Typoman:Revised is a puzzle-platformer set in a world where words come to life. You play the game as the hero (Your character is actually the letters H-E-R-O). Along your journey you will come across various words to interact with, as well as enemies based on bad words. These aren’t the 4 letter words your mother told you not to use, but words with bad connotations.
Typoman is a great game , let’s state that up front. You begin your journey as a lonely ‘o’, and slowly transform to the one armed “H-E-R-O” throughout the prologue. Typoman has is a great platformer, with hidden quotes, which are the collectibles, spread throughout the levels. You will need to spend time exploring around each level to find all of these quotes, and most likely will miss one or two, but they are easy to go back and find thanks to a level select option.
One of my favorite parts in the game is the personification of the words. If you create a word, the world reacts to that word. There are also close to 200 words, which I would call ‘Easter Egg’ words, that actually change the world other than just solving puzzles. Spell ‘hat’, and your character gets a hat, spell ‘old’, and the game turns on a filter which makes the game look like an old movie. There are too many of these fun words to list them all here, but try spelling as many words as you can, for sometimes hilarious results.
The main point of spelling words is to solve the puzzles, which you will need to solve to continue on in the level. This ranges from spelling a word that raises a platform, to stopping something from crushing you. Don’t think that there is only one way to solve the puzzle either. There are multiple words you can use most of the time to achieve the same results. This allows each player to set their own path, and to build their own story while playing the game. There is even a character that will consume the word you created, and spit out the opposite of that word, and this has some interesting results.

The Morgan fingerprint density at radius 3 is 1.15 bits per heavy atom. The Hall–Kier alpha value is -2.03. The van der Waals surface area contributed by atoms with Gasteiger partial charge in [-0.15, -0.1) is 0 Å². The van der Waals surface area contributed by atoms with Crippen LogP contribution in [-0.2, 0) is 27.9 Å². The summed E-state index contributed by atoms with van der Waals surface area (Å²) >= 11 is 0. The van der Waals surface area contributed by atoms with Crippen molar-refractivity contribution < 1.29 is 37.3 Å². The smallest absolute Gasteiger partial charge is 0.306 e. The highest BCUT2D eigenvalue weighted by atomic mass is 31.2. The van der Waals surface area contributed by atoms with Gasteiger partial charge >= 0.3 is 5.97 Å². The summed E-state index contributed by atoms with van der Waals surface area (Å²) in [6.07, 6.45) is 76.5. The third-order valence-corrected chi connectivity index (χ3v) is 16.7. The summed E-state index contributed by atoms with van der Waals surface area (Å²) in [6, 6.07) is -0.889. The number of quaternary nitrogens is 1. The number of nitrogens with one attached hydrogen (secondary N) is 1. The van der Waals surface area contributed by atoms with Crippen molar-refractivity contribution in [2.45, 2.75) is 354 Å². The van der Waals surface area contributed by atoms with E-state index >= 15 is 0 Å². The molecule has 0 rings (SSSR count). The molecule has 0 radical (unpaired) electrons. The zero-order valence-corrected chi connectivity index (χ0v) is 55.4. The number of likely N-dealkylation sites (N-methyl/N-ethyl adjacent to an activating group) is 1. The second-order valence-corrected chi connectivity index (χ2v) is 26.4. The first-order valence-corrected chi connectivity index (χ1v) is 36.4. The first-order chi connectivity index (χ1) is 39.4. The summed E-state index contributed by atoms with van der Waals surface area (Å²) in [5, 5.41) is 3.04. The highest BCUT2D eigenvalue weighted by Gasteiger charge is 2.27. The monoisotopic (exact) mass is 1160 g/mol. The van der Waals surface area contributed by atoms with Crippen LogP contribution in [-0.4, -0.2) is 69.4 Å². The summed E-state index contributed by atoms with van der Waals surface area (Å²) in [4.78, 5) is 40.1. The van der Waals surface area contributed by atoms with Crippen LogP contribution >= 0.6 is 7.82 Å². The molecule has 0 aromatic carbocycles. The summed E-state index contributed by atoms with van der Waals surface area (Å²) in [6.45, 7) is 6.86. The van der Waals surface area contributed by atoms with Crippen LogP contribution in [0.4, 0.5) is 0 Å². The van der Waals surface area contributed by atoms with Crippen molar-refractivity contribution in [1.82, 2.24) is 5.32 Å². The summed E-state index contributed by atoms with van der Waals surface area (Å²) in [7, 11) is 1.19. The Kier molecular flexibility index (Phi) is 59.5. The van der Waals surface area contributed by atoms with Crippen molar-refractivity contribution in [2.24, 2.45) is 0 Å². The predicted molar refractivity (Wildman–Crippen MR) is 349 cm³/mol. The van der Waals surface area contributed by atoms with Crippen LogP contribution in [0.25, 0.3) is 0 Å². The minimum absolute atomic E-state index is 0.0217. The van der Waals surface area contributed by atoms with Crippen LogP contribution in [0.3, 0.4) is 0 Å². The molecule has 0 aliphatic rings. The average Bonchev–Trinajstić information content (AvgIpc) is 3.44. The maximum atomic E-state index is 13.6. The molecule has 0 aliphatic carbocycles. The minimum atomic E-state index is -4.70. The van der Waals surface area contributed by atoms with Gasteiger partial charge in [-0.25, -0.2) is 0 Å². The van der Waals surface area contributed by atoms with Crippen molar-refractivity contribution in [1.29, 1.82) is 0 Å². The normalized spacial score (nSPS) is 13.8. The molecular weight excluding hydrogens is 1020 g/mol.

The graphics in the game are simple, but top notch. It is a 2-D platformer, but that doesn’t mean it can’t have great art. I was constantly surprised at how the developers used words to convey actions, emotions, and tell the story.
And the story, with no vocals, and only letters to tell the tale, was actually quite engaging. It made me feel the feels in the end, which doesn’t happen often in a game. You meet other characters along the way which can either help or hinder your path, and while not that diverse, I didn’t feel anything was overused.
No game is perfect, but this game doesn’t have many flaws. My main complaint is the way the word scrambler was used, and the controls while using it. Luckily there is usually not a rush to spell a word, so going slower helps in this respect.
The game is also on the short side, and will only take you a few short hours to complete the first time, but I thought it was still the right length (I mainly mention it because some people only like longer games). Luckily the game does include side games which extend the value of the game.
The achievements in Typoman contain a variety of flavors, and are mostly easy. You will get roughly half of the achievements just from playing through the game to the end, and if you go back to collect all of the quotes and do the other easy cleanup achievements, you will have all but 3 or 4 left. There are a couple of achievements that are time consuming, or will require skill. One is for making 300 words, which can be done over time, one for completing the game without using the word scrambler, and there is another for completing the game with 5 or fewer deaths. After one time through the game, this shouldn’t be too bad, but may take some time to master. A final achievement, not related to the main game, is for beating the Antonymizer minigame, which will take some time and skill.
This game is one of my favorite releases so far this year. And although it is early, I think it will still be in on my short list for indie game of the year. The gameplay is smooth and fresh, the art is fantastic, and the story is engaging throughout. The achievements are mainly straight-forward, and will likely require more than one playthrough to complete. I recommend adding this game to your collection. Word.
A copy of this game was provided by the publisher for the purpose of this review